The current case stems from taps on a mobile phone he was using under a false name (“a way of remaining discreet, nothing more”) while discussing with his personal lawyer how they might get an update on the Bettencourt case from the third one, an appeal court judge. The accusation is that Sarkozy offered to help this judge get a fancy sinecure in Monaco in return for the information. Heaven forbid, said Sarko. The idea is “grotesque”, we were just swapping “gossip”.

“There was no pact. It never existed. It was just a chat with a brother who asked me for a favour. . . just a little helpful nudge to please . . . If had known that I would have problems with the courts over it, I would have said ‘That’s crazy’ . . . If WhatsApp had existed, I would not have needed Bismuth” he told the judges, Bismuth being the name of a student he was at school with and that he pinched to use to register his other mobile. “I have spent my life giving helpful nudges. For 40 years . . . And besides it’s not those I have helped the most who have been the most faithful to me.”

Courtroom 32

The towering glass, concrete and Formica building only opened a year ago and was christened with a quick protest by thousands over the police violence that has taken the lives of Black French citizens. It is going to host a whole raft of cases around corruption at the top of the political pile. Sarkozy, himself, should get to know the décor in Courtroom 32 very well. As well as a brace of his closest colleagues who joined him over the past week in being charged for taking Libyan money to fund his 2007 presidential campaign.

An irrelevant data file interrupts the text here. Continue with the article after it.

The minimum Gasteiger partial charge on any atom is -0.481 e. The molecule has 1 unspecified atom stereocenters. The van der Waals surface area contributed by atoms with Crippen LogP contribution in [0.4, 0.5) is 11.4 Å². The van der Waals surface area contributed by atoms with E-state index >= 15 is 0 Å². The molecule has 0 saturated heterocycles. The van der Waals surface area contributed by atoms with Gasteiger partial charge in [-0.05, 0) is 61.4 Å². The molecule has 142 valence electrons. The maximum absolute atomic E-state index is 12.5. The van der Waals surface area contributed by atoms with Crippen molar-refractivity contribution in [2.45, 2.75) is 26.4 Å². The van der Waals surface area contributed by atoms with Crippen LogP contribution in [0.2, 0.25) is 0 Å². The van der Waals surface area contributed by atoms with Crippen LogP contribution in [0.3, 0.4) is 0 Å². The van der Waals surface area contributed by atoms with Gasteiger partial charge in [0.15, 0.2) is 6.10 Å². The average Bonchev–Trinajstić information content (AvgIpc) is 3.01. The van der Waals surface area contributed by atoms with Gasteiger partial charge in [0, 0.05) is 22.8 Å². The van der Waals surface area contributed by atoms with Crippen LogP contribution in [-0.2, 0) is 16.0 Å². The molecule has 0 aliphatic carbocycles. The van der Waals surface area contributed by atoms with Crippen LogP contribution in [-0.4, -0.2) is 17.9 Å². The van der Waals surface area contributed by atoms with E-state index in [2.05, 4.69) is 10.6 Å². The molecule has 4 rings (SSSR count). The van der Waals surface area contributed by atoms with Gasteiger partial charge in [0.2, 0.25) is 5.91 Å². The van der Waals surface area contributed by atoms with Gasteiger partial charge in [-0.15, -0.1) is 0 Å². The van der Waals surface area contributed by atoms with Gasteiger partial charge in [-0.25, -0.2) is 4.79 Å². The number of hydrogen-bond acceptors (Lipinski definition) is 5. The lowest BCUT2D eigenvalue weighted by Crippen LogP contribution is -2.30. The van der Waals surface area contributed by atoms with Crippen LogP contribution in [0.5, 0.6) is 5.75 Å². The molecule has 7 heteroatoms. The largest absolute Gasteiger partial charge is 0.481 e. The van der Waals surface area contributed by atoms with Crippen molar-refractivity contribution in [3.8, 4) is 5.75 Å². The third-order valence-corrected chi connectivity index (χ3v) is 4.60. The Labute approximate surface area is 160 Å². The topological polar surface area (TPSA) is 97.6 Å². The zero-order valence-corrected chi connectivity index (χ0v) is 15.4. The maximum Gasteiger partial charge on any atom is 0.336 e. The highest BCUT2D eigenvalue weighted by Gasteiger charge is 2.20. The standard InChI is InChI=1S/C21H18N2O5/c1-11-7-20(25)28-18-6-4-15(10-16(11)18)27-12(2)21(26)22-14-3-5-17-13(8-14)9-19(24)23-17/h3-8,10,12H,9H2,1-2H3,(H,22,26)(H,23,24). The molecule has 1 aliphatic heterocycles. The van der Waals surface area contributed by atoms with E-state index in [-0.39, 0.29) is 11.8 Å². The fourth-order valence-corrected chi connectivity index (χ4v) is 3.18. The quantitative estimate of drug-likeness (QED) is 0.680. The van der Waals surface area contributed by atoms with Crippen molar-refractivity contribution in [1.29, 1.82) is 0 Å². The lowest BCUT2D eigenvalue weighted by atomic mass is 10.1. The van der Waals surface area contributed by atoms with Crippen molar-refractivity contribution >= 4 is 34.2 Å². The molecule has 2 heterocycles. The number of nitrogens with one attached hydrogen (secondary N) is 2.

Another who will come to savour his moments in Courtroom 32 is the former right wing mayor of Marseilles Jean-Claud Gaudin. He decided not to stand again in the local elections this summer just gone by: he is 81 and anyway would have lost. With five other top administrators in the city, he has just been accused of organised overpayment of some employees, part of the clientelist system that kept him in post as mayor for 25 years following 30 years as a councillor, regional council chair, senator, deputy and minister.

Rather like the boss of the Dassault company, France’s constructor of jet fighters, the Mirage and now the Rafale. Serge Dassault died in 2018 before he could face trial for directly paying electors to vote for him as mayor of Corbeil-Essonnes. His crown prince Jean-Pierre Bechter, who inherited the system and was elected mayor in 2009, is now facing trial for “buying votes” in “a generalised corruption of the electorate” in the town on the outskirts of greater Paris.

The mystery for many is not just why so many senior “respected” public figures indulge in these acts of corruption and venality but why, like Sarkozy, they remain “respected”.

This year, he was beaten in the local elections by a communist-led coalition. By this time one of the strong-arm minders operating the votes for cash scam, Younès Bounouara, had been in jail for a murder attempt on another of Dassault’s local squad. They had been arguing over 1.7 million euros that Dassault was secretly recorded as saying he had handed out: “Me, I have given everything, I settled up with Younès. If he kept the money for himself, that’s his affair. I won’t pay twice.” Bounouara’s lawyer at his appeal was Eric Dupond-Moretti, now Macron’s Justice Minister.